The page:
FRANKFURT (Reuters) - Deutsche Bank investors are renewing calls for it to scale back its investment bank division ahead of what promises to be a challenging annual shareholder meeting next week.
The future of Deutsche Bank’s investment banking operations has returned to the fore after the collapse of merger talks with smaller rival Commerzbank.
One major investor is trying to extract a pledge from the bank for cuts to the unit before committing to back management in a symbolic vote of confidence at the meeting, a person with knowledge of the matter said on condition of anonymity.
Another prominent investor, Union Investment, said changes in strategy were long overdue.
“Without cuts in investment banking, we believe it will not be possible to achieve targets on returns,” said portfolio manager Alexandra Annecke, who is due to address the meeting.
Deutsche Bank declined to comment.
The division generates about half of Deutsche Bank’s revenue but is also considered its Achilles heel, with European regulators fearful that it will fail the next round of stress tests in the United States.
Last week, the risk of a rebuke from shareholders at the annual meeting grew after two influential investor advisory groups - Institutional Shareholder Services and Glass Lewis - urged them to issue a vote of no confidence in Deutsche Bank’s management.
Deutsche Bank’s shares have dropped 34% since shareholders convened a year ago. On Thursday, the price was just cents above the record low of 6.68 euros set in December.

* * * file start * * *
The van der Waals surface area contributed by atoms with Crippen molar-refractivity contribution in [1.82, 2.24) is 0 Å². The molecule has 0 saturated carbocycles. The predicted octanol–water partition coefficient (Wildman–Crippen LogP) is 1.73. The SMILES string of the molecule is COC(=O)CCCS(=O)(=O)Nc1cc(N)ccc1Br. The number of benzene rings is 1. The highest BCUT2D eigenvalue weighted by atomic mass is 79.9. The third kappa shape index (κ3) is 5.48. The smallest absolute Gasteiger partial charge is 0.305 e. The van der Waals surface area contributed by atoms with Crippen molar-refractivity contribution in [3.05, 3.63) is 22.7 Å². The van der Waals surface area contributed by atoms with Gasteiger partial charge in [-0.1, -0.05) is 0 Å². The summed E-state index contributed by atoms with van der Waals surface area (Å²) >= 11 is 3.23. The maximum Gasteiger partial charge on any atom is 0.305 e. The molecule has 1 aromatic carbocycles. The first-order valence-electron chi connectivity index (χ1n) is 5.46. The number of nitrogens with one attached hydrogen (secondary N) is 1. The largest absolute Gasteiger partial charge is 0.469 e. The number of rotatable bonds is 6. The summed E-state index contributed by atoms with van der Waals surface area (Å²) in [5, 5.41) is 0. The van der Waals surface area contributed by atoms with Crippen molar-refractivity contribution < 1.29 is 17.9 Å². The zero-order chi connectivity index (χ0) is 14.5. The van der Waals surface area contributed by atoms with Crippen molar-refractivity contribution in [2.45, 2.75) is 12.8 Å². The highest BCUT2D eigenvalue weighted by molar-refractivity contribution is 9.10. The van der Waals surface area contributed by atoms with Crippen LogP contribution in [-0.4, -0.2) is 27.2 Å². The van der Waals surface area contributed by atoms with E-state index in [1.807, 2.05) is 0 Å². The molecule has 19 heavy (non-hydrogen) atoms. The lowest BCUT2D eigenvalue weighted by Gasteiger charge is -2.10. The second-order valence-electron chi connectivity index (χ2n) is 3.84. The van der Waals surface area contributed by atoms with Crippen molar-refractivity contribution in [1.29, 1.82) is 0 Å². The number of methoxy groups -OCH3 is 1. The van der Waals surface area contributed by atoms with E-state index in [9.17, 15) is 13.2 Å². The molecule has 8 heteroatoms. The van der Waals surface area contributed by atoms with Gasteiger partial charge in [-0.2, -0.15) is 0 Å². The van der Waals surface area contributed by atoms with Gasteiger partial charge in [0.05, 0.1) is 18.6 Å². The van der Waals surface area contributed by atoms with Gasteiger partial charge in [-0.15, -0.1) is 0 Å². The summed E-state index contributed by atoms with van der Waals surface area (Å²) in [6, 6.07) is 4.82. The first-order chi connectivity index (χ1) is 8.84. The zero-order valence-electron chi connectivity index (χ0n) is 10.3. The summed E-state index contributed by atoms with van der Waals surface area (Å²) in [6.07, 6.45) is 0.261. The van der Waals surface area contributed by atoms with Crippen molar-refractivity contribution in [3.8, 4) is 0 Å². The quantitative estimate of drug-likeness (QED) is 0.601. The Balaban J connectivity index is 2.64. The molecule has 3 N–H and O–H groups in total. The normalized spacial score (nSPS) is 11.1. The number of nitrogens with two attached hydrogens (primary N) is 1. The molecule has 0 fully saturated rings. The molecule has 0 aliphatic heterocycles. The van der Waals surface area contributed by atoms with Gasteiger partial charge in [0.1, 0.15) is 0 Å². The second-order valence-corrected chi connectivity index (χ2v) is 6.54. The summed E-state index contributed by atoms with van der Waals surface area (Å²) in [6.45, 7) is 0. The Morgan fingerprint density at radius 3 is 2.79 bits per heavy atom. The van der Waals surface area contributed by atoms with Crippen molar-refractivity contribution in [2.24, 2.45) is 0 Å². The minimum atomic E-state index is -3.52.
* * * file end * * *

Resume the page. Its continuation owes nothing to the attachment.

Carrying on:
The bank’s chairman, Paul Achleitner, and top executives are speaking to investors to quell concerns of large shareholders, a common practice in the run-up to the annual meeting on May 23, said another person familiar with the matter.
But the bank is unlikely to announce any changes to its investment banking operations in the coming days, executives said.
Revenue at the division is forecast to fall to 12.5 billion euros ($14.0 billion) this year, according to a consensus of analysts. That would mark a fourth consecutive year of decline, down 34% from 2015, based on Reuters calculations.
That contrasts with a projected 6% rise in JP Morgan’s investment banking revenue to $36 billion for the same period. It far outpaces a 5% drop in investment banking revenue across the industry from 2015 to 2018, according to Coalition, which tracks banking industry performance.
Deutsche Bank and Commerzbank attributed the collapse of merger talks to the risks of doing a deal, restructuring costs and capital demands, but concerns about the investment bank loomed large, people with knowledge of the matter said.
The ratings agencies Moody’s and Fitch, which have both tagged Deutsche for a possible credit-rating downgrade, have cited troubles at the investment bank as key concerns.
Citigroup analysts said in a report this week that Deutsche had only one option: a restructuring of its investment bank.
This could mean exiting the United States, where it employs 9,000 people, and dropping out of the equities business, they said, adding that an exit would be costly and weigh on earnings.
Chief Executive Officer Christian Sewing told analysts last month that it was “non-negotiable” that the bank remain “globally relevant”, including in the U.S. and Asia.
Sewing announced plans to cut more 7,000 jobs soon after assuming office in a management reshuffle last year, including a 25% cut in equities sales and trading jobs.
(Story corrects date of AGM in 10th paragraph to May 23, not May 24)
Editing by Deepa Babington
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